National Science Foundation/USGS Internship Opportunities

A Critical Assessment of Recent Soil Dating Methods in Coastal Wetlands (Internship Opportunity)

Are you interested in coastal wetlands and how they form in the landscape? In this internship you will learn about wetland formation and how carbon accumulates in wetland soils over time. In addition, you will learn to learn how to critically evaluate soil dating methods that are currently being used to report carbon accumulation to the US EPA and the Intergovernmental Panel on Climate Change.

Link to PDF Version.

Project Hypothesis or Objectives:

Coastal wetlands, including marshes and mangroves, are highly effective in accumulating carbon in their sediments due to low rates of decomposition and high plant productivity. Because restoration of coastal wetlands reduces greenhouse gas emissions through sequestering of carbon in sediments, there has been a recent surge of interest in restoring coastal wetlands throughout the United States. Accounting for reductions in greenhouse gas emissions requires careful quantification of vertical accretion (deposition of material on the wetland surface) and carbon accumulation on site. Vertical accretion and carbon accumulation rates, estimated from wetland soil cores, are strongly dependent on the correct application of soil dating techniques and careful interpretation of resulting age profiles.

There are currently two main approaches for dating wetland soils between 50-100 years old: 137Cs (cesium) dating, a single event marker using the 1963/4 peak from aboveground nuclear weapons testing, and 210Pb (lead) dating, a continuous method based on excess 210Pb decay in the soil profile. The relative accuracy of both 137Cs and 210Pb dating varies depending on soil type (mineral vs. organic content and grain-size), hydrodynamics, and geography. In the case of 210Pb dating, an additional challenge is meeting the assumption of the particular model used to assign dates to a profile. If assumptions of each model are not followed carefully, the ensuing dates could contain substantial error.

The main objective of this project is to carry out a critical review of method uncertainty and in so doing, develop a vetting protocol that could be used to refine datasets to include only core profile dates that fulfill strict criteria for quality control and quality assurance.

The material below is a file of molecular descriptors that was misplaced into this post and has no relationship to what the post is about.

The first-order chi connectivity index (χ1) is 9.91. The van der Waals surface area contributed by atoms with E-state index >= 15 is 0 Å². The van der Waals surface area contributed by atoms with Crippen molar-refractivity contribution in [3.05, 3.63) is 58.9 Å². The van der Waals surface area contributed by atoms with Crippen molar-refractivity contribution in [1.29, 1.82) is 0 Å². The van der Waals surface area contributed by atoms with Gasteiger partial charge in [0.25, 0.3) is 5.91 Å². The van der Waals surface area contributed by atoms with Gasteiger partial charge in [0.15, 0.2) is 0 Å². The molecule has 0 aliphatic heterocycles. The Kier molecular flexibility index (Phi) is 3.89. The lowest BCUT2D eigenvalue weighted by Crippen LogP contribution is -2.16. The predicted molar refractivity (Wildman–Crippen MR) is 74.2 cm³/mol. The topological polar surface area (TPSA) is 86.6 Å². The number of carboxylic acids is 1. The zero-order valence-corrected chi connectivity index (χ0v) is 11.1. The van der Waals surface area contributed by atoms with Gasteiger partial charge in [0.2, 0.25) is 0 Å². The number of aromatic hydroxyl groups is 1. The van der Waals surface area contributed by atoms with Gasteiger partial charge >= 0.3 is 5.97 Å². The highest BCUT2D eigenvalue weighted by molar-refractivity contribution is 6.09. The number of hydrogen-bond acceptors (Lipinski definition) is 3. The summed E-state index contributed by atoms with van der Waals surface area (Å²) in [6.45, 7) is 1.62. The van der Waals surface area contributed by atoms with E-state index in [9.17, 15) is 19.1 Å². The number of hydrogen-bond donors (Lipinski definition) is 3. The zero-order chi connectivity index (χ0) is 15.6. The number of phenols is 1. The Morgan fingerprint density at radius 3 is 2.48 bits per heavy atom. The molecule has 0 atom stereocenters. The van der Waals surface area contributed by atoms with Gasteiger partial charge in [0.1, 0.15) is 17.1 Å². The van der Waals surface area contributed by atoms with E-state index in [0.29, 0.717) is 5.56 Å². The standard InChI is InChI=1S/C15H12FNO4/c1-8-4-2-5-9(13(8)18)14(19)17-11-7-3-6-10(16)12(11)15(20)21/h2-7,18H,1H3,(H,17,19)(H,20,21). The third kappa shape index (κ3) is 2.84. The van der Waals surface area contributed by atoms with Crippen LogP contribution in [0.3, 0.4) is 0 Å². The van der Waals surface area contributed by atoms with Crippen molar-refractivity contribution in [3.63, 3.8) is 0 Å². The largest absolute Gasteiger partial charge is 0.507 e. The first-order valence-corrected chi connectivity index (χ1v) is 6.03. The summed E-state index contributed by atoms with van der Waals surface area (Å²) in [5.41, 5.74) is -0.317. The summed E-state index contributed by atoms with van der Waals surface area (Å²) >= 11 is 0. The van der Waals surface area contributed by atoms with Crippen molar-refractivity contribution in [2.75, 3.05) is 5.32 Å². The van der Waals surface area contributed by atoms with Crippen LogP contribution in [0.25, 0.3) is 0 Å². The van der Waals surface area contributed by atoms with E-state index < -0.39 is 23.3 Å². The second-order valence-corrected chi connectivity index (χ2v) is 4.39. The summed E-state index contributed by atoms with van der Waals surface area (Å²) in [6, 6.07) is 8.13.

Duration: Up to 12 months

Internship Location: Sacramento, CA

Field(s) of Study: Geoscience, Life Science

Applicable NSF Division: EAR Earth Sciences, OCE Ocean Sciences, DEB Environmental Biology

Intern Type Preference: Either Type of Intern

Keywords: coastal wetlands, carbon accumulation, soil dating, methods comparison, quantitative analysis

Expected Outcome:

The project will culminate in a review article, which will provide a vetting protocol for wetland restoration practitioners and others using methods of soil dating to estimate vertical accretion and carbon accumulation in recently (past 50-100 years) deposited wetland sediments and peat soils. The goal is to improve the accuracy of carbon accumulation estimates, which are currently being reported to the US Environmental Protection Agency and the Intergovernmental Panel on Climate Change.

Special skills/training Required:

I am seeking an applicant with a strong background in ecology, geology, and/or geomorphology, who is highly motivated and enjoys working independently. The applicant must have strong quantitative skills, including the ability to conduct basic statistical analyses, manipulate and analyze data in spreadsheets, and compute soil age profiles with various models. The ability to carry out uncertainty analyses and write simple programs such as macros in Excel would be helpful. The fellow must have experience conducting literature reviews and have good writing skills. Previous experience writing and publishing a scientific article is a plus.


This opportunity will provide professional development to a NSF Graduate Research Fellow by enabling interaction with hydrologists, chemists, geologists, and GIS experts at the USGS California Water Science Center in Sacramento and the National Research Program in Menlo Park, CA. The fellow will assemble data, analyze data sets, conduct uncertainty analyses, and co-author part of a review article. The fellow will learn about the pitfalls of dating recent wetland sediments and peats as well as how to assemble a review on a particular subject.


Judith Z Drexler

Research Hydrologist
California Water Science Center
Phone: 916-278-3057